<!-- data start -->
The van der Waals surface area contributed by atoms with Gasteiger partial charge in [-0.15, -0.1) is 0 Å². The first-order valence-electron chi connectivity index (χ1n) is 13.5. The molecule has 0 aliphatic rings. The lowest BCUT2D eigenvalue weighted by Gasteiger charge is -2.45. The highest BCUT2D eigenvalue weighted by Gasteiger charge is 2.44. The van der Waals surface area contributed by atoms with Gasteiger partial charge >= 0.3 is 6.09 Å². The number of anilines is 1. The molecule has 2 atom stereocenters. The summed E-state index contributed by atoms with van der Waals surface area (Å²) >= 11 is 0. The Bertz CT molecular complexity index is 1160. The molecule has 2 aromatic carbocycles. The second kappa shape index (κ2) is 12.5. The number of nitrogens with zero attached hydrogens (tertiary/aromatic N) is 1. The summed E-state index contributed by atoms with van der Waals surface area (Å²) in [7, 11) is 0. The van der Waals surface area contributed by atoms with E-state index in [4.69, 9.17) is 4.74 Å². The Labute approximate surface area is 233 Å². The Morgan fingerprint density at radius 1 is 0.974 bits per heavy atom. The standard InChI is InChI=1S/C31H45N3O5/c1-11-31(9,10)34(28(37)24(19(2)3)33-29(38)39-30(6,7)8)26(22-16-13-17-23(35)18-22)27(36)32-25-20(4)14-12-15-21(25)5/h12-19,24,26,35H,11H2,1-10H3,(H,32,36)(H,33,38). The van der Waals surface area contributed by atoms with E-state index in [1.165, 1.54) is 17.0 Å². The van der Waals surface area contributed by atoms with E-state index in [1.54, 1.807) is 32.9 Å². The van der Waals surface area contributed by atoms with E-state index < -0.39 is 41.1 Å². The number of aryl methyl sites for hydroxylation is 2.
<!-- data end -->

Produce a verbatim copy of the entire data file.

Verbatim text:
The van der Waals surface area contributed by atoms with Gasteiger partial charge in [-0.15, -0.1) is 0 Å². The first-order valence-electron chi connectivity index (χ1n) is 13.5. The molecule has 0 aliphatic rings. The lowest BCUT2D eigenvalue weighted by Gasteiger charge is -2.45. The highest BCUT2D eigenvalue weighted by Gasteiger charge is 2.44. The van der Waals surface area contributed by atoms with Gasteiger partial charge >= 0.3 is 6.09 Å². The number of anilines is 1. The molecule has 2 atom stereocenters. The summed E-state index contributed by atoms with van der Waals surface area (Å²) >= 11 is 0. The Bertz CT molecular complexity index is 1160. The molecule has 2 aromatic carbocycles. The second kappa shape index (κ2) is 12.5. The number of nitrogens with zero attached hydrogens (tertiary/aromatic N) is 1. The summed E-state index contributed by atoms with van der Waals surface area (Å²) in [7, 11) is 0. The van der Waals surface area contributed by atoms with E-state index in [4.69, 9.17) is 4.74 Å². The Labute approximate surface area is 233 Å². The Morgan fingerprint density at radius 1 is 0.974 bits per heavy atom. The standard InChI is InChI=1S/C31H45N3O5/c1-11-31(9,10)34(28(37)24(19(2)3)33-29(38)39-30(6,7)8)26(22-16-13-17-23(35)18-22)27(36)32-25-20(4)14-12-15-21(25)5/h12-19,24,26,35H,11H2,1-10H3,(H,32,36)(H,33,38). The van der Waals surface area contributed by atoms with E-state index in [1.165, 1.54) is 17.0 Å². The van der Waals surface area contributed by atoms with E-state index in [1.54, 1.807) is 32.9 Å². The van der Waals surface area contributed by atoms with E-state index < -0.39 is 41.1 Å². The number of aryl methyl sites for hydroxylation is 2.